Houdon is returned. He called on me the other day to remonstrate against the inscription proposed for Genl W.'s statue. He says it is too long to be put on the pedestal. I told him I was not at liberty to permit any alteration, but I would represent his objection to a friend who could judge of it's validity, and whether a change could be authorized. This has been the subject of conversations here, and various devices & inscriptions have been suggested. The one which has appeared best to me may be translated as follows: "Behold, Reader, the form of George Washington. For his worth, ask History: that will tell it, when this stone shall have yielded to the decays of time. His country erects this monument: Houdon makes it." This for one side. On the 2d represent the evacuation of Boston with the motto "Hostibus primum fugatis." On the 3d the capture of the Hessians with "Hostibus iterum devictis." On the 4th the surrender of York, with "Hostibus ultimum debellatis." This is seizing the three most brilliant actions of his military life. By giving out here a wish of receiving mottos for this statue, we might have thousands offered, of which still better might be chosen. The artist made the same objection of length to the inscription for the bust of the M. de la Fayette. An alteration of that might come in time still, if an alteration was wished. However I am not certain that it is desirable in either case. The state of Georgia has given 20.000 acres of land to the Count d' Estaing. This gift is considered here as very honourable to him, and it has gratified him much. I am persuaded that a gift of lands by the state of Virginia to the Marquis de la Fayette would give a good opinion here of our character, and would reflect honour on the Marquis. Nor am I sure that the day will not come when it might be an useful asylum to him. The time of life at which he visited America was too well adapted to receive good & lasting impressions to permit him ever to accommodate himself to the principles of monarchical government; and it will need all his own prudence & that of his friends to make this country a safe residence for him. How glorious, how comfortable in reflection will it be to have prepared a refuge for him in case of a reverse. In the meantime he could settle it with tenants from the freest part of this country, Bretagny. I have never suggested the smallest idea of this kind to him: because the execution of it should convey the first notice. If the state has not a right to give him lands with their own officers, they could buy up at cheap prices the shares of others. I am not certain however whether in the public or private opinion, a similar gift to Count Rochambeau could be dispensed with. If the state could give to both, it would be better: but in any event, I think they should to the Marquis. C. Rochambeau too has really deserved more attention than he has received. Why not set up his bust, that of Gates, Greene, Franklin in your new capitol? A propos of the Capitol. Do my dear friend exert yourself to get the plan begun on set aside, & that adopted which was drawn here. It was taken from a model which has been the admiration of 16. centuries, which has been the object of as many pilgrimages as the tomb of Mahomet: which will give unrivalled honour to our state, and furnish a model whereon to form the taste of our young men. It will cost much less too than the one begun, because it does not cover one half the Area. Ask, if you please, a sight of my letter of Jan. 26 to Messrs. Buchanan & Hay, which will spare me the repeating its substance here.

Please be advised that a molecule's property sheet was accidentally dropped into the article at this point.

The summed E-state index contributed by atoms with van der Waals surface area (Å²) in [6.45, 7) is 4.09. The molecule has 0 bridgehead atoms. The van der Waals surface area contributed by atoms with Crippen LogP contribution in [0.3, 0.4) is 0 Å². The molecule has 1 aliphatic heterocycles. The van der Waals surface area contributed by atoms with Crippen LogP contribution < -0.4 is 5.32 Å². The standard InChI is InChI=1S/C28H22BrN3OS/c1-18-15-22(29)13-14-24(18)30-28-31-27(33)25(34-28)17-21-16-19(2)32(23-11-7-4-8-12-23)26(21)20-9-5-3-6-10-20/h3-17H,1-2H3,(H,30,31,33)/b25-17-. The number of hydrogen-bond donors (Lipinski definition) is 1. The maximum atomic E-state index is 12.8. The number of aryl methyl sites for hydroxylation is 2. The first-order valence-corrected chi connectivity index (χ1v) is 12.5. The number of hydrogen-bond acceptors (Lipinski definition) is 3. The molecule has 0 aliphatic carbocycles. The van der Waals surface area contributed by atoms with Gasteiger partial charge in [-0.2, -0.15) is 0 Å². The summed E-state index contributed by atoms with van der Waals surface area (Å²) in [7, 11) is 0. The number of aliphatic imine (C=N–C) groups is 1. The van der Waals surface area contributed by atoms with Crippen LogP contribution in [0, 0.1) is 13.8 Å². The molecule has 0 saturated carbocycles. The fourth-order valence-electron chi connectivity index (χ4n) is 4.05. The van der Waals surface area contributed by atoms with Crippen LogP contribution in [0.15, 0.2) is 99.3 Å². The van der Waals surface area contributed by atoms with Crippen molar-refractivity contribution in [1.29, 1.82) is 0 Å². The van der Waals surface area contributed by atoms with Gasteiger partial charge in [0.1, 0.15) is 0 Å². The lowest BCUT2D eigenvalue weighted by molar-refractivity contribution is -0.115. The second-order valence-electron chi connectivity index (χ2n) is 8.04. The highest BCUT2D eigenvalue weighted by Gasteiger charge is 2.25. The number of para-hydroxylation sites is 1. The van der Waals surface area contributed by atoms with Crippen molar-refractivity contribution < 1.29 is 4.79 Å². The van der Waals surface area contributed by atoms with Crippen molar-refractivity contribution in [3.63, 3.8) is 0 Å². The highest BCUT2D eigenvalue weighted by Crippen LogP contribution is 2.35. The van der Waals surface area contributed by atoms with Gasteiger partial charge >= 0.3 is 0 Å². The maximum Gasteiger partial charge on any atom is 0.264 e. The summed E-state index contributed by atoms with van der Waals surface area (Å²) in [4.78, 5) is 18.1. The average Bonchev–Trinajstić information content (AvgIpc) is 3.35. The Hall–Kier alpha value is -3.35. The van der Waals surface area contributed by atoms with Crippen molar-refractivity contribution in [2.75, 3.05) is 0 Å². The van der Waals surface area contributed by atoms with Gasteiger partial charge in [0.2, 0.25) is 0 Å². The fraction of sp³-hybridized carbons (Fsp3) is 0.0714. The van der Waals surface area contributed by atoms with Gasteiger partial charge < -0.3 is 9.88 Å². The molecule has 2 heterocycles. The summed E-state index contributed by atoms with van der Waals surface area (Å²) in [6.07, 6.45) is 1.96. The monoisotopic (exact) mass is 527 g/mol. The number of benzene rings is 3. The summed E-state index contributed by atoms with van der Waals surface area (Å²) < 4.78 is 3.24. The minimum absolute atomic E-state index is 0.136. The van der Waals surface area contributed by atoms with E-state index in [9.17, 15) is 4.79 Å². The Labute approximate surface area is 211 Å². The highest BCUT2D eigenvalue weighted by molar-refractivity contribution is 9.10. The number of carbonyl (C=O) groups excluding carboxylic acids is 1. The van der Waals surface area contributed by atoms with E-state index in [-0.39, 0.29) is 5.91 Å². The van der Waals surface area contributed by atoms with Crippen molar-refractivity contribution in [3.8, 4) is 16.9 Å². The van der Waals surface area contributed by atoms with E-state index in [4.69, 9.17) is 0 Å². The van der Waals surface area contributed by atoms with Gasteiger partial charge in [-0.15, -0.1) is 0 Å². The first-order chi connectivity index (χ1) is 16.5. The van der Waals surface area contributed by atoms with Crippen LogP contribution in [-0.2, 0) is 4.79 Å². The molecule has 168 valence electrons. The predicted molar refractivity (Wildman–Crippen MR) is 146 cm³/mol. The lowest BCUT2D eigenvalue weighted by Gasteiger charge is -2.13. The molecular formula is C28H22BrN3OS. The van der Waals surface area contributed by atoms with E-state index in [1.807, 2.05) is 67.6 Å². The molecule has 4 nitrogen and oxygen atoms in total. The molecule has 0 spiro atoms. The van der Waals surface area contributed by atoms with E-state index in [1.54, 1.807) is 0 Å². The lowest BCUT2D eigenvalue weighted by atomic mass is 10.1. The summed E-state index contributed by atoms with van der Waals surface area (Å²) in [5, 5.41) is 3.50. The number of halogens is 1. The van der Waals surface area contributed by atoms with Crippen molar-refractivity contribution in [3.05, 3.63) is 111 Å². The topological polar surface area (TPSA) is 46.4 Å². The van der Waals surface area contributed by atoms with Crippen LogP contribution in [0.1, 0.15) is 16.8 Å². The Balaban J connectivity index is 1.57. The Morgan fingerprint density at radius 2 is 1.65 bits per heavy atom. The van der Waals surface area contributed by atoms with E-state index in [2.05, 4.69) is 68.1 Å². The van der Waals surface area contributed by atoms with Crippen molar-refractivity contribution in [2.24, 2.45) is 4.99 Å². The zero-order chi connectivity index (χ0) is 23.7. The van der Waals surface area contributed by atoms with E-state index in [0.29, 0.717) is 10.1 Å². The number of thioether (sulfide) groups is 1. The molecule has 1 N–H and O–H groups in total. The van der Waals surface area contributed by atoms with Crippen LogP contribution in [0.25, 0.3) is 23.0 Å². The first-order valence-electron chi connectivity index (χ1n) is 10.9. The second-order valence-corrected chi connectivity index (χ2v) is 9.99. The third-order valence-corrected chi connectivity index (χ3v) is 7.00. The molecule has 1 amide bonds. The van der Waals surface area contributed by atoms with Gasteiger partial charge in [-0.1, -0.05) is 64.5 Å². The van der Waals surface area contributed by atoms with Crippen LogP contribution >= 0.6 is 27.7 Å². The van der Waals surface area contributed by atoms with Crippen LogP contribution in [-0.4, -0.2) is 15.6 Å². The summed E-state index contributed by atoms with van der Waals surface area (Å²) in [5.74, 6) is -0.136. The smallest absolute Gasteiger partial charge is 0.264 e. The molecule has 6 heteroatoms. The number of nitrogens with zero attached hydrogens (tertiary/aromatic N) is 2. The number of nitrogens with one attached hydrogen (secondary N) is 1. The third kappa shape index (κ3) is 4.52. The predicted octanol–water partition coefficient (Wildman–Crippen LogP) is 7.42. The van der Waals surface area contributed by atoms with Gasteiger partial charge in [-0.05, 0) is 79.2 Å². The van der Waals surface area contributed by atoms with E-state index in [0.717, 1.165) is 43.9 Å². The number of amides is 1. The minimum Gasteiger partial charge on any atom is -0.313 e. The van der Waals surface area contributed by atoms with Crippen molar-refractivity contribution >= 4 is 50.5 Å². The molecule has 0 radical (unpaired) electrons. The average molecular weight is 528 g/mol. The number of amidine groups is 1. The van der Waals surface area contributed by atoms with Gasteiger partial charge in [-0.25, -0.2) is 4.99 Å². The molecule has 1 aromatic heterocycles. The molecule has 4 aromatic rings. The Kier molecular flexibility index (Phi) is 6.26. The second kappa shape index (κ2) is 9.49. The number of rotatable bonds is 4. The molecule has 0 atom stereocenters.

Everything is quiet in Europe. I recollect but one new invention in the arts which is worth mentioning. It is a mixture of the arts of engraving & printing, rendering both cheaper. Write or draw anything on a plate of brass with the ink of the inventor, and in half an hour he gives you engraved copies of it so perfectly like the original that they could not be suspected to be copies. His types for printing a whole page are all in one solid piece. An author therefore only prints a few copies of his work from time to time as they are called for. This saves the loss of printing more copies than may possibly be sold, and prevents an edition from being ever exhausted.
I am with a lively esteem Dear Sir, your sincere friend & servant